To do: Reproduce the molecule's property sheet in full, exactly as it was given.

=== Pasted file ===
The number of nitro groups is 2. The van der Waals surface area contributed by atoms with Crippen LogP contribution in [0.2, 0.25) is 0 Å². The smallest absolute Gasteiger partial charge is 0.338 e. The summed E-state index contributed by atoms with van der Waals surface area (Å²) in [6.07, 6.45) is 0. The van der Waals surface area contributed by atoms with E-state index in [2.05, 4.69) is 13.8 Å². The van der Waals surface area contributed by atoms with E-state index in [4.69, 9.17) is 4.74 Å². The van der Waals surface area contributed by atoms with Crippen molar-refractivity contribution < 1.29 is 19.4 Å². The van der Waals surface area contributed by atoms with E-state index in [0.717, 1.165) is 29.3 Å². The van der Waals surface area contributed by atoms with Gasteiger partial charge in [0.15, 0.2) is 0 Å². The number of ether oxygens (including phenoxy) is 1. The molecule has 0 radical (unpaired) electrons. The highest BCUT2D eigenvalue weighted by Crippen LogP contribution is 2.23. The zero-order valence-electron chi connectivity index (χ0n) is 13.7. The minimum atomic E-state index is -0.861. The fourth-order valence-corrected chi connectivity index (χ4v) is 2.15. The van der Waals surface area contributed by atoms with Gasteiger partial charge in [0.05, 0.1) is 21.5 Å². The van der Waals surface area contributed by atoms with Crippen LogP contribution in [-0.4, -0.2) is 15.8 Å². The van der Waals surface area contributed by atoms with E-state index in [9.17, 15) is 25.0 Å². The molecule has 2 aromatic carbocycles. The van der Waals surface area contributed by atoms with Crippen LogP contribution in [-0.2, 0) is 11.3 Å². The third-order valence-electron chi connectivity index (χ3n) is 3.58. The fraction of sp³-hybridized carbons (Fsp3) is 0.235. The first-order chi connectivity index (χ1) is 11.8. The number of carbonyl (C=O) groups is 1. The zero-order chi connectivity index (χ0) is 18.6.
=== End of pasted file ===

The number of nitro groups is 2. The van der Waals surface area contributed by atoms with Crippen LogP contribution in [0.2, 0.25) is 0 Å². The smallest absolute Gasteiger partial charge is 0.338 e. The summed E-state index contributed by atoms with van der Waals surface area (Å²) in [6.07, 6.45) is 0. The van der Waals surface area contributed by atoms with E-state index in [2.05, 4.69) is 13.8 Å². The van der Waals surface area contributed by atoms with E-state index in [4.69, 9.17) is 4.74 Å². The van der Waals surface area contributed by atoms with Crippen molar-refractivity contribution < 1.29 is 19.4 Å². The van der Waals surface area contributed by atoms with E-state index in [0.717, 1.165) is 29.3 Å². The van der Waals surface area contributed by atoms with Gasteiger partial charge in [0.15, 0.2) is 0 Å². The number of ether oxygens (including phenoxy) is 1. The molecule has 0 radical (unpaired) electrons. The highest BCUT2D eigenvalue weighted by Crippen LogP contribution is 2.23. The zero-order valence-electron chi connectivity index (χ0n) is 13.7. The minimum atomic E-state index is -0.861. The fourth-order valence-corrected chi connectivity index (χ4v) is 2.15. The van der Waals surface area contributed by atoms with Gasteiger partial charge in [0.05, 0.1) is 21.5 Å². The van der Waals surface area contributed by atoms with Crippen LogP contribution in [-0.4, -0.2) is 15.8 Å². The van der Waals surface area contributed by atoms with E-state index in [9.17, 15) is 25.0 Å². The molecule has 2 aromatic carbocycles. The van der Waals surface area contributed by atoms with Crippen LogP contribution in [-0.2, 0) is 11.3 Å². The third-order valence-electron chi connectivity index (χ3n) is 3.58. The fraction of sp³-hybridized carbons (Fsp3) is 0.235. The first-order chi connectivity index (χ1) is 11.8. The number of carbonyl (C=O) groups is 1. The zero-order chi connectivity index (χ0) is 18.6.